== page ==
You can use assert.ok() for most verifications, but sometimes it can be difficult to determine the condition you are evaluating.

Read the example code below. Will this assertion throw an error?

const landAnimals = ['giraffe', 'squirrel']; const waterAnimals = ['shark', 'stingray']; landAnimals.push('frog'); waterAnimals.push('frog'); assert.ok(landAnimals[2] == waterAnimals[2]);

The above assertion is checking for equality. In order to understand this you must evaluate the entire expression within the parentheses of .ok().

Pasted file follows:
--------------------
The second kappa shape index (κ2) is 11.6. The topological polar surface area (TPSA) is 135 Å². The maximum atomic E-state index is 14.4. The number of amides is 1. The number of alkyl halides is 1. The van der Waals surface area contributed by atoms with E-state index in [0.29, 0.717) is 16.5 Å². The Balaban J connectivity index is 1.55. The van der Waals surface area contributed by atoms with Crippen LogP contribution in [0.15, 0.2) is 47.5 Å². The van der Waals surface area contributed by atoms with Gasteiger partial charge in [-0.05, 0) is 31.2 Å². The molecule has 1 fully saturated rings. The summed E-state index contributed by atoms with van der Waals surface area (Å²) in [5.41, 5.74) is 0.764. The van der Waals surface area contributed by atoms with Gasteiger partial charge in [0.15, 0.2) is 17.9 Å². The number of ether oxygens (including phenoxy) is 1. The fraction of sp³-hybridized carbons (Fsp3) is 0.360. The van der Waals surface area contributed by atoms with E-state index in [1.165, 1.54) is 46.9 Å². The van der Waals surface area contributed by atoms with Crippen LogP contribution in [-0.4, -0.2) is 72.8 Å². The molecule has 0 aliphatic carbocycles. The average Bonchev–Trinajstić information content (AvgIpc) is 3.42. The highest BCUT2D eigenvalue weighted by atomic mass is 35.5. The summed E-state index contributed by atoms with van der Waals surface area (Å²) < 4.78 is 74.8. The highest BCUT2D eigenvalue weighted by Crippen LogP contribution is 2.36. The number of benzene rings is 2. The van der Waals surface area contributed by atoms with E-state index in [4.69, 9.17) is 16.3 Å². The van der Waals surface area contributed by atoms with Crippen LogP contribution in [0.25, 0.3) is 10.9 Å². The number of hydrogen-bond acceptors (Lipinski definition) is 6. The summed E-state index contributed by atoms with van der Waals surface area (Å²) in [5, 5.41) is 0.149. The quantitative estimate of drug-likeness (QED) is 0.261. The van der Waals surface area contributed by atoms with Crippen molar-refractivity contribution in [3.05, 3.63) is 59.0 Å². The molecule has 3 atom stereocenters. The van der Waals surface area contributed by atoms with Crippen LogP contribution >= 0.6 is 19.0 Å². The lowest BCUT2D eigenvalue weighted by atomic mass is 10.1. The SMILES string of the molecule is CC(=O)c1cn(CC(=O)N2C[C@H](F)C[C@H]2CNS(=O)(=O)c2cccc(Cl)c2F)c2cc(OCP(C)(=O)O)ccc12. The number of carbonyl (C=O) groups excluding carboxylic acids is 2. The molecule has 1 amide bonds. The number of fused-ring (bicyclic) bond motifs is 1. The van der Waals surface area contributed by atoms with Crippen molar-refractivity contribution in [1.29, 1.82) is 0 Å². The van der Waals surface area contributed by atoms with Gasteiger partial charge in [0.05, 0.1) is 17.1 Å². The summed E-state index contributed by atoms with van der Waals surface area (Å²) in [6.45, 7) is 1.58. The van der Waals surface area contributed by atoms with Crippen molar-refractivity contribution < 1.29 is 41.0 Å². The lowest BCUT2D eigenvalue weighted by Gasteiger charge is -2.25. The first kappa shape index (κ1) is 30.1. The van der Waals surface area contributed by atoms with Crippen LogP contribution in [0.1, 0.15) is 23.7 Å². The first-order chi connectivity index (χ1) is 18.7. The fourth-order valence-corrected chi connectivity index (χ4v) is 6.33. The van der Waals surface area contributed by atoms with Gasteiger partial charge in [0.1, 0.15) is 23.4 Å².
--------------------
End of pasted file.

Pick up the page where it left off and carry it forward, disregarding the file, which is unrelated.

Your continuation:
You can instead use assert.equal() which does the == comparison for us.

In the example below, the two methods achieve the same outcome.

assert.ok(landAnimals[2] == waterAnimals[2]); assert.equal(landAnimals[2], waterAnimals[2]);

The second line is more expressive: instead of parsing the entire statement, a reader only needs to read the first two words to know the test is verifying equality!



Replace the call to assert.ok() with the equivalent call to assert.equal().

Though your test will work regardless of the order you pass the actual and expected results, it is common practice to pass actual first and expected second.


Run the test suite.

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